Knee-deep in an accounting engagement, I thought it was an appropriate time to write about financial metrics. For a lot of people, crunching numbers just isn’t their thing—getting creative in the kitchen, socializing with regulars, or even the rush of Saturday night dinner service is a welcome challenge. Well, it doesn’t necessarily have to be your thing. As I’ve said before, you can’t do it all, and you’ll be miserable trying. Outsource the stuff you don’t like to do you or where you don’t excel. But before you outsource too much, you can implement systems to efficiently track your performance. These systems will enable you to make insightful changes to ensure profitability and longevity.
So what does this mean, really? There are benchmarks in the industry you should be measuring your business against regularly so you can make timely changes to reach them. If you’re only measuring quarterly or annually, it’s likely too little, too late. If you’re operating full time, you should be measuring your prime costs at least on a weekly basis. If you have a part time operation, or one that is events-based like our friends at Food Underground, you should be analyzing each job’s performance. You should know at every step of the way, where you are making and losing money.
The average profit margin for the restaurant industry is only about 5 percent, so you can see how every penny counts. Consider each cost as a percentage of sales. The largest are food and labor costs (prime costs), which make up about 60-70 percent of the total, followed by occupancy costs. According to restaurantowner.com, when operators track their prime costs on a weekly basis, they typically add 2-5 percent or more to their bottom line. I can attest to that. With the right systems in place, you can track (or delegate tracking costs) easily. Analyzing and making changes might require some assistance at first, but in no time you’ll be on the right track to profitability! Occupancy Costs – If you’re just starting out, this may seem like a shot in the dark. You should have a financial forecast as part of your business plan that will give you an idea of what you’re sales goals are. (Contact me if you need help with this.) This will be a function of how many people you expect to come in on any given day and the price point of your menu. Occupancy costs should not exceed 10% of your sales, so when you feel confident in your sales forecasts, take that into consideration before signing a lease. If you’re already operating, you may want to try renegotiating your lease if you’re not hitting this target. Occupancy costs include rent, CAM, insurance, real estate taxes, and utilities. Cost of Goods Sold – aka COGS. This can be broken down further into food costs, alcoholic, and non-alcoholic beverages, but overall, they shouldn’t exceed 28-32 percent of sales (maybe a little higher if you’re choosing organic or sustainable foods like I did). So what happens when your costs exceed this percentage? For me, figuring this out is the fun part! Your pricing is off. Your costs went up (vendors tend to not let you know about price increases all the time). Your portion control is, well, out of control. You have too much inventory on hand, which makes it easy to grow legs and walk out the door (check the linen or trash bags). Employee discounts aren’t being enforced. I could go on. I know what you’re thinking—“could this all possibly be going on under my nose?” The answer is “yes.” And you wouldn’t be aware of it unless you were tracking your costs on a weekly basis. Now, don’t go off the rails and scare off your entire staff (that’s the other part of prime costs to keep in mind). Stay cool and implement systems to get your costs under control. Labor Cost – Your total payroll cost, including manager salary and benefits, should not exceed 25-30 percent of sales. Again, this should be tracked on a weekly basis. As you develop your labor budget, take into consideration the trends from the week before (hopefully your POS system can track hourly sales and labor costs), any upcoming events, the weather forecast, and the season. These will all have an effect on scheduling, which can cost you whether you’re under or over staffed. Other things to consider are the costs of turnover, training, and legislation changes like last year’s paid sick leave bill in Philadelphia and the looming minimum wage increase. So, other than the delicate balance of scheduling, how can you reduce turnover and make your training most effective? These things go hand-in-hand. While training should be seen as an investment in your staff, it’s still a cost to consider, and if it’s truly an “investment” then it should ultimately save you money by reducing turnover. If your turnover is high, maybe it’s time to revamp your training program, among other things.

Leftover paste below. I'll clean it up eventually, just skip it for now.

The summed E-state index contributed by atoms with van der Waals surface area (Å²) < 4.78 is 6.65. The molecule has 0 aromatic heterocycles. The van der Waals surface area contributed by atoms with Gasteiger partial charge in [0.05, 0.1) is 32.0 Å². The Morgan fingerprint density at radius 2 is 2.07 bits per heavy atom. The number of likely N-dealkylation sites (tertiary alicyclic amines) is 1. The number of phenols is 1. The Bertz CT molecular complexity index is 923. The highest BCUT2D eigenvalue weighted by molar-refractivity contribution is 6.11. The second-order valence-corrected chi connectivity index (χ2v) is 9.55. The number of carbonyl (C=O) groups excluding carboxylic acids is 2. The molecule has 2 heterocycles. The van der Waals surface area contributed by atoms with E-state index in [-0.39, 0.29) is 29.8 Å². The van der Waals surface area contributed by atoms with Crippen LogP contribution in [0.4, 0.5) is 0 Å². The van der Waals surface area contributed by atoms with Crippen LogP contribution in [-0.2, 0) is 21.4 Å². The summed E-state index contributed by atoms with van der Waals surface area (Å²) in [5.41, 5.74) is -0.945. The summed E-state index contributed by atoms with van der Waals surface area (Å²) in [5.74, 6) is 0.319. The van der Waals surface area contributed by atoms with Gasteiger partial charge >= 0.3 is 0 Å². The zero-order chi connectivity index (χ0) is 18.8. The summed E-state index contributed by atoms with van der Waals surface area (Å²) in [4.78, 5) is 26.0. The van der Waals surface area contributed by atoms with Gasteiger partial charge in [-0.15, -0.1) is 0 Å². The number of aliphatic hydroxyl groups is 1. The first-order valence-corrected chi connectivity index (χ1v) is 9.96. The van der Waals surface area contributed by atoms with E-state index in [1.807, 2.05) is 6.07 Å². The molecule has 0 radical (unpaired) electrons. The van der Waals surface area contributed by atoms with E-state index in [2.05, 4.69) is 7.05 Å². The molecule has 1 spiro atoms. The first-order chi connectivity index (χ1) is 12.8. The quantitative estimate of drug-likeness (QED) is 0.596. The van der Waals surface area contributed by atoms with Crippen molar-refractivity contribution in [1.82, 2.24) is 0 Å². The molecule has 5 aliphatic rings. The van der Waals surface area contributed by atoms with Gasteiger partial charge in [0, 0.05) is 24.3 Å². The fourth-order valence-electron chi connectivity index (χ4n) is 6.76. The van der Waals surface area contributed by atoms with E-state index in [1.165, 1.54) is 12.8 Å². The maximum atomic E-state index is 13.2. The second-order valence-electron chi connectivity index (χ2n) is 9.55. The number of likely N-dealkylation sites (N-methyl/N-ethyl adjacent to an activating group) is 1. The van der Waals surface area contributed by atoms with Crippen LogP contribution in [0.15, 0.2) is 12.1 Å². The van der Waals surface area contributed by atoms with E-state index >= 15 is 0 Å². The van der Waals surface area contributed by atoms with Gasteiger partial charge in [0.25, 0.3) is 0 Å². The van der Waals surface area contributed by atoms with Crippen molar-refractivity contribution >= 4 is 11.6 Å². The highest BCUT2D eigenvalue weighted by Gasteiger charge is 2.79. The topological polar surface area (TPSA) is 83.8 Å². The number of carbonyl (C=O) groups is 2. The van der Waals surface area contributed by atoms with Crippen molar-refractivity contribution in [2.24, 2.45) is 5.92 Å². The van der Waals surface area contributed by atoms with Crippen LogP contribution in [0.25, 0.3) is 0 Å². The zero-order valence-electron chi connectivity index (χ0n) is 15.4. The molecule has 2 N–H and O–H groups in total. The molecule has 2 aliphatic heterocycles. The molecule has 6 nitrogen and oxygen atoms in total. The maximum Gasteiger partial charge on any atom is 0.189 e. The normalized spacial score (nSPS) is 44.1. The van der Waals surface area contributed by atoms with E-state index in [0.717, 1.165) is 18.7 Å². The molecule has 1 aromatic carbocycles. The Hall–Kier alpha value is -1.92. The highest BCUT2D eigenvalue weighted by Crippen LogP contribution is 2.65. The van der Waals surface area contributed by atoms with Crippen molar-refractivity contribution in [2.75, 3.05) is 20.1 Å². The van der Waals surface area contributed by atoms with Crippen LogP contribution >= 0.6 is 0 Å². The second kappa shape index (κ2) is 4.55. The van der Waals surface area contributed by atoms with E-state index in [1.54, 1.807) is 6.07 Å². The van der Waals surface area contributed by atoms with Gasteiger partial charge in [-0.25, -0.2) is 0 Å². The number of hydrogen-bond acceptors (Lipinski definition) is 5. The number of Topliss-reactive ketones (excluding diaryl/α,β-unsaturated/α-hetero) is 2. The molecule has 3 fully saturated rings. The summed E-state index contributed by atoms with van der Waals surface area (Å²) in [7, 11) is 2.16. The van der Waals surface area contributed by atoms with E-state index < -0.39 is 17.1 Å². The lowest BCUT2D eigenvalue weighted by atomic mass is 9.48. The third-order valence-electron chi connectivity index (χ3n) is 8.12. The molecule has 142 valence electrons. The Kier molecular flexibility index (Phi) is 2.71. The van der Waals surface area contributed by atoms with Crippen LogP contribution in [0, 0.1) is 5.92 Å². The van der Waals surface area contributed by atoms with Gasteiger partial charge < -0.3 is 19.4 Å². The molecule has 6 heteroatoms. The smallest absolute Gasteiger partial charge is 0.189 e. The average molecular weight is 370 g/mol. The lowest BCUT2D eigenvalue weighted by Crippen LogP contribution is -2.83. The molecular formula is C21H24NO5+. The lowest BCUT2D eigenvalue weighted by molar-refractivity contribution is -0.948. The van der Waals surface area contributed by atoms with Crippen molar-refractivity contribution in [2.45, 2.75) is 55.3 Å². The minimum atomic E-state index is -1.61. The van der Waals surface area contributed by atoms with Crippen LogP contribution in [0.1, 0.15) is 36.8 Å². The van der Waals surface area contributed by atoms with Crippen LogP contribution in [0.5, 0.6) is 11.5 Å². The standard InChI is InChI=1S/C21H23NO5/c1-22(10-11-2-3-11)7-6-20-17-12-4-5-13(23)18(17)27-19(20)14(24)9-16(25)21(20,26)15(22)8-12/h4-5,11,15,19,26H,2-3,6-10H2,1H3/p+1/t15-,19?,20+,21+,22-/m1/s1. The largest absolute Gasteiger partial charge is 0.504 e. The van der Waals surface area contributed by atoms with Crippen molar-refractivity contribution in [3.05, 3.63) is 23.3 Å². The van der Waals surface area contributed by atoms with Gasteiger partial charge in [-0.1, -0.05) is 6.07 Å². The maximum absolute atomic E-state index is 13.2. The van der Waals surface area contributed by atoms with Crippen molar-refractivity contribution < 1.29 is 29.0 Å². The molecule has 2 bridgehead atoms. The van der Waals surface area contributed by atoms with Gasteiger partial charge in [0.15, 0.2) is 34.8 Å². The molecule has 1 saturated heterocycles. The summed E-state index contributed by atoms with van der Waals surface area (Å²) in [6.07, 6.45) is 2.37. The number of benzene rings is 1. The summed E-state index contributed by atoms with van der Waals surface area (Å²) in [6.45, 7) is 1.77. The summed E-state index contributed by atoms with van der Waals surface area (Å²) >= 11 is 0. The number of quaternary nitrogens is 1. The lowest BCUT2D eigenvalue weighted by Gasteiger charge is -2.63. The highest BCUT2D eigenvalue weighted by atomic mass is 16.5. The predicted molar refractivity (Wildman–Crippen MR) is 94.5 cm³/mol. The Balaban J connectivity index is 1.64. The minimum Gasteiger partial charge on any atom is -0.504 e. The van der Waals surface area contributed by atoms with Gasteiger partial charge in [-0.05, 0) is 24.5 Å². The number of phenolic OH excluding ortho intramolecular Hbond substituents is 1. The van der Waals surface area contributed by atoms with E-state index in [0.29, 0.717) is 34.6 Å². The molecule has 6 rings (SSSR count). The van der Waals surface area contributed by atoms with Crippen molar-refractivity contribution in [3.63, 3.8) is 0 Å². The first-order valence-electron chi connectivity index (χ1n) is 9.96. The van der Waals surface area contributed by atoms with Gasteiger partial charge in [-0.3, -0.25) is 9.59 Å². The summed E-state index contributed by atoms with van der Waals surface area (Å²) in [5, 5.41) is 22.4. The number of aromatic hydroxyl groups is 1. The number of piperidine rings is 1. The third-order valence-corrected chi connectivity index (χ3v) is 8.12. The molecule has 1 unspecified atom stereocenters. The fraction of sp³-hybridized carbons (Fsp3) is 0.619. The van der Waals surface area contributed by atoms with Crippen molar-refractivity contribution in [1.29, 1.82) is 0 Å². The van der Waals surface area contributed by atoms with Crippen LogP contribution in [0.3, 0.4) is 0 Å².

Business metrics may seem daunting at first, but they are necessary to survival. An engagement like this would take just a few short weeks to get up and running, and increasing your gross profit margin. It’s an investment you can’t afford NOT to make. Start measuring so you can start IMPROVING!